Plastic garbage is a global concern, and Japan has formulated a resource circulation strategy for plastics. The strategy sets out a milestone: to attain 100% utilization of used plastic by 2035 by reusing, recycling, or by other means. Accordingly, efforts are being made to promote bottle-to-bottle recycling.
To recycle a plastic bottle, you need to remove the label from the bottle because they are made from different materials. Typically, a bottle is made of PET (polyethylene terephthalate) resin and a label is made from a different type of resin.
In the event there wasn't any label, clearly you wouldn't have to peel one off in order to make your bottle recyclable. Yet, information is required to be displayed on the bottle, so other means would need to be created in order to display the necessary information on the bottle.
Ink must not be directly printed onto plastic bottles, as in order to maintain recyclability, the guidelines from the Council for PET Bottle Recycling prohibit direct printing of materials other than PET on plastic bottles.
A promising alternative is to use a laser to alter the surface of a plastic bottle. Lasers can be used to draw fine patterns directly onto the surface of a plastic bottle, allowing information to be displayed without using ink. With this new alternative, labels can be eliminated, and therefore plastic garbage reduced.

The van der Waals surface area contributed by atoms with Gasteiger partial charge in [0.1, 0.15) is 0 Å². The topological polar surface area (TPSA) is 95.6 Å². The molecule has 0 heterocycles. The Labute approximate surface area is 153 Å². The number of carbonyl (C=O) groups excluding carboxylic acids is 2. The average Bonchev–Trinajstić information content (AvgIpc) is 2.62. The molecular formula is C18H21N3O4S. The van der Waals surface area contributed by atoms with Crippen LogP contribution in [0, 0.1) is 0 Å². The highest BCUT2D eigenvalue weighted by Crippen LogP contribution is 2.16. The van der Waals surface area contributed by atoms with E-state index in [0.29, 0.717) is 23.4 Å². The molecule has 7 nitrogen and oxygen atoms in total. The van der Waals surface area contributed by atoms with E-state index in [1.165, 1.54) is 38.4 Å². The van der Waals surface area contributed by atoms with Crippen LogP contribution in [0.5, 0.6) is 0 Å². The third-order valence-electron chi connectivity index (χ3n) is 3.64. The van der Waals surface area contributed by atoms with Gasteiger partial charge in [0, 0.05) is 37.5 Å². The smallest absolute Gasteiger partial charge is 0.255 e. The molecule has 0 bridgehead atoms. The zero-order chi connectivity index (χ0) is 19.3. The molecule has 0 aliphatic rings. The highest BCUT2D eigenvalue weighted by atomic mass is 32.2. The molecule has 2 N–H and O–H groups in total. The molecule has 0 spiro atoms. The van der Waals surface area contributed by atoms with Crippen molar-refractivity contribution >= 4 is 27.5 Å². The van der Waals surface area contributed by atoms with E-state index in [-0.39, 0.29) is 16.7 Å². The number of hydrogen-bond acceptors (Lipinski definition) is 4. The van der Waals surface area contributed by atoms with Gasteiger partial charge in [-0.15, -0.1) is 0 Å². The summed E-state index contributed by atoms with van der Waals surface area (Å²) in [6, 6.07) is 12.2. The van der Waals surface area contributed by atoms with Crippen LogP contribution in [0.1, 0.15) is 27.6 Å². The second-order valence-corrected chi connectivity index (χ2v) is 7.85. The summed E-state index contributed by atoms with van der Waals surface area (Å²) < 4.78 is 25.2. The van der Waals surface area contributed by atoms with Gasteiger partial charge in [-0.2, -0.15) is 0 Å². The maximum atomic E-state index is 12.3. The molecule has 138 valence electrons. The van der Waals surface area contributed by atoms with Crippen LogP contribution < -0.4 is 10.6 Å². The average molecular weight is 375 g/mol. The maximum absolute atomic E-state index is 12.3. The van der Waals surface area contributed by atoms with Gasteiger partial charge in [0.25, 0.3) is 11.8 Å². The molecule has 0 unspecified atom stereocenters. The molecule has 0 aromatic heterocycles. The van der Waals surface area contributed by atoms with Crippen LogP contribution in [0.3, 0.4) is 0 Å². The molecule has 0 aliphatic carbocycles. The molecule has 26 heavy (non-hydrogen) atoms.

This technology will benefit consumers, beverage manufacturers, and recycling companies alike. Consumers will no longer need to peel off labels and they will spend less time classifying their recycling, thereby increasing their likelihood to recycle. Beverage manufacturers will be able to reduce the cost of printing labels and make their products more environmentally friendly. Recycling companies will be able to reduce costs as they no longer need to remove any unwanted labels. Thus, circulative recycling will be promoted through coordination among these three sectors.
Ricoh's new technology uses a laser beam to mark plastic bottles and can draw letters as well as patterns on them.
The laser marking does not affect the properties of the plastic bottle. It only effects the surface (about 10 microns deep).
High resolution allows small letters (about 6 pt) to be used for ingredient information. Logos and illustrated designs and patterns can also be used.
By scattering the light we can maximize the whiteness of any print. The printed letters are easy to see.
Ricoh Group companies are striving tirelessly to develop solutions that reduce any adverse impacts on the environment at the same time as increasing their own recycling capabilities. In collaboration with beverage manufacturers and other related parties, Ricoh will promote circulative recycling by eliminating plastic bottle labels. Ricoh intends to extend the application of this technology from plastic bottles to other transparent resin products to provide new value.